This autumn the Soil Science cluster is strengthened by two new PhD colleagues: Karen Moran Rivera and Doina Mani. They will work on projects based on two proposals in the ‘Carbon management and climate change’ and ‘Multifunctional land evaluation’ research lines.
Interaction between biological and chemical processes in response to climate warming
In October Karen Moran Rivera started her PhD project at the interface between soil chemistry and soil biology. Her research aims to understand how biological and chemical processes interact to shape the response of soil CO2 emissions to climate warming. Accuracy in modelling this response (the so-called climate-carbon feedback) is critical to determine not only the future atmospheric CO2 levels and climate change, but also soil organic matter levels under different climate warming scenarios. In addition to this, modelling can determine the potential for various land managements to provide soil carbon sequestration as a climate change mitigation and adaptation strategy.
Carbon management and climate change
This project is a collaboration between the Soil Chemistry & Chemical Quality and Soil Biology groups of Wageningen University & Research, to strengthen the research line Carbon management and climate change of the Soil Science cluster.
Karen Moran Rivera: “I like how the Soil Science cluster has a multidisciplinary approach to create knowledge. I am also impressed by the sense of community between the soil groups. In terms of research, I am eager to learn new skills and techniques that will help us understand how soils behave in a warmer climate.”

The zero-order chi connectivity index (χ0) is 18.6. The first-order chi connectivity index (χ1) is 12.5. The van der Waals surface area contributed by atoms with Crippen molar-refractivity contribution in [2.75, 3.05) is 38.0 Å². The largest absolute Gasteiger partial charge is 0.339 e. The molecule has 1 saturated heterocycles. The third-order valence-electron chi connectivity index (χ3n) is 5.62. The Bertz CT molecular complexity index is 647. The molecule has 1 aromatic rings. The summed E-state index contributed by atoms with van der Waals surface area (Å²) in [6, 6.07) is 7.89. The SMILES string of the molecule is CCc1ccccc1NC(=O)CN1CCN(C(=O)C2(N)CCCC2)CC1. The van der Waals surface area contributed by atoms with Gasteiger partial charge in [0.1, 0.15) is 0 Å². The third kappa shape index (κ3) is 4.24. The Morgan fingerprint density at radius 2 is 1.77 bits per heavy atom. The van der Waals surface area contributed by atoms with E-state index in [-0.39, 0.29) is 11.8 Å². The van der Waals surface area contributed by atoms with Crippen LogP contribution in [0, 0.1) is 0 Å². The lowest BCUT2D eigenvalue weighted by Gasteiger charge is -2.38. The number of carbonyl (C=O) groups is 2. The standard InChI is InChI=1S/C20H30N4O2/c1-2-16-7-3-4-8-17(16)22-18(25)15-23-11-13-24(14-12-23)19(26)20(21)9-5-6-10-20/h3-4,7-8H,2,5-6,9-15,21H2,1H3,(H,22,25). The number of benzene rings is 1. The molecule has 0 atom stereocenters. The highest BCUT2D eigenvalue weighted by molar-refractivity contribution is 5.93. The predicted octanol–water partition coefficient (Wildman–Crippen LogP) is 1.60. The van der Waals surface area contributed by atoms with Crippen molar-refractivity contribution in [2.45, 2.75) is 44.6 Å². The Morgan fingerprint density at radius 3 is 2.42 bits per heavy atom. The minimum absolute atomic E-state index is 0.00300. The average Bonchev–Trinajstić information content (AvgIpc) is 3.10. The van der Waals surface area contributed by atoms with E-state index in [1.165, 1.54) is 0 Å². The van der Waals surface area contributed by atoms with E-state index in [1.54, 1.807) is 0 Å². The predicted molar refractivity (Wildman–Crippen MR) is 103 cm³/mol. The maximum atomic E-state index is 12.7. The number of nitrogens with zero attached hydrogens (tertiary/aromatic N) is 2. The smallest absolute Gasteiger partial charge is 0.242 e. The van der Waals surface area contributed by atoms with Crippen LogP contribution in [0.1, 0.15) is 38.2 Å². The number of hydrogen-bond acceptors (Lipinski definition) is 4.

Understanding soil functional diversity
In November Doina Mani will start her PhD project that aims to better understand soil functional biogeography. The project will provide insight into what drives the distribution of soil functional diversity - from local to continental scale - and quantify the role of land use and land management on soil functional diversity.
Our new colleague will dig into this emerging field by modelling soil functional diversity as a function of pedodiversity and soil forming factors. This will be done through mapping soil functional diversity across heterogenous landscapes, assessing the impact of agricultural land use and management on soil functional diversity and exploring pathways for integrating soil biology into ecosystem service assessments.
Multifunctional land evaluation
This project is a collaboration between the Soil Geography & Landscape and Soil Biology groups of Wageningen University & Research, to strengthen the research line Multifunctional land evaluation of the Soil Science cluster.